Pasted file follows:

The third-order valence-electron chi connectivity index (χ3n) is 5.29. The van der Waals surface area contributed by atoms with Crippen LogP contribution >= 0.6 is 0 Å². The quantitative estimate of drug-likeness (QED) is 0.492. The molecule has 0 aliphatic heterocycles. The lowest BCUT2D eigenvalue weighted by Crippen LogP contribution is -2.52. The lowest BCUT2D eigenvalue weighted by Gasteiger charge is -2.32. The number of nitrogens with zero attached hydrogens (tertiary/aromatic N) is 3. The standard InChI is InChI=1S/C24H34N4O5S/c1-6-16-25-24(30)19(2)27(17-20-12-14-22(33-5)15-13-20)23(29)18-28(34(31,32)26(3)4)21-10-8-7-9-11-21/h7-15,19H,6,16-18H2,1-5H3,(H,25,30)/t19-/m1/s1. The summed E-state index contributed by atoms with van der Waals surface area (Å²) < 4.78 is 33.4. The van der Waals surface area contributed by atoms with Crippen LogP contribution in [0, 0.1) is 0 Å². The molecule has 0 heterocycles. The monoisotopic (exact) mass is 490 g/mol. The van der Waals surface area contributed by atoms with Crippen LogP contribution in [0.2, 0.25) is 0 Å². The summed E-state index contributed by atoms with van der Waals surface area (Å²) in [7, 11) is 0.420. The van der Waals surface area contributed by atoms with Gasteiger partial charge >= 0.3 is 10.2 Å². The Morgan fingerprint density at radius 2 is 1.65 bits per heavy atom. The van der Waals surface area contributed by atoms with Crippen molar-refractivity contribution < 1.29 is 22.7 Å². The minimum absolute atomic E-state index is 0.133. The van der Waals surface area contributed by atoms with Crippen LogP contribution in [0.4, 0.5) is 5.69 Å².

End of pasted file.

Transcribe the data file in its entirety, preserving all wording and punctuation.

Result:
The third-order valence-electron chi connectivity index (χ3n) is 5.29. The van der Waals surface area contributed by atoms with Crippen LogP contribution >= 0.6 is 0 Å². The quantitative estimate of drug-likeness (QED) is 0.492. The molecule has 0 aliphatic heterocycles. The lowest BCUT2D eigenvalue weighted by Crippen LogP contribution is -2.52. The lowest BCUT2D eigenvalue weighted by Gasteiger charge is -2.32. The number of nitrogens with zero attached hydrogens (tertiary/aromatic N) is 3. The standard InChI is InChI=1S/C24H34N4O5S/c1-6-16-25-24(30)19(2)27(17-20-12-14-22(33-5)15-13-20)23(29)18-28(34(31,32)26(3)4)21-10-8-7-9-11-21/h7-15,19H,6,16-18H2,1-5H3,(H,25,30)/t19-/m1/s1. The summed E-state index contributed by atoms with van der Waals surface area (Å²) < 4.78 is 33.4. The van der Waals surface area contributed by atoms with Crippen LogP contribution in [0, 0.1) is 0 Å². The molecule has 0 heterocycles. The monoisotopic (exact) mass is 490 g/mol. The van der Waals surface area contributed by atoms with Crippen LogP contribution in [0.2, 0.25) is 0 Å². The summed E-state index contributed by atoms with van der Waals surface area (Å²) in [7, 11) is 0.420. The van der Waals surface area contributed by atoms with Gasteiger partial charge >= 0.3 is 10.2 Å². The Morgan fingerprint density at radius 2 is 1.65 bits per heavy atom. The van der Waals surface area contributed by atoms with Crippen molar-refractivity contribution < 1.29 is 22.7 Å². The minimum absolute atomic E-state index is 0.133. The van der Waals surface area contributed by atoms with Crippen LogP contribution in [0.4, 0.5) is 5.69 Å².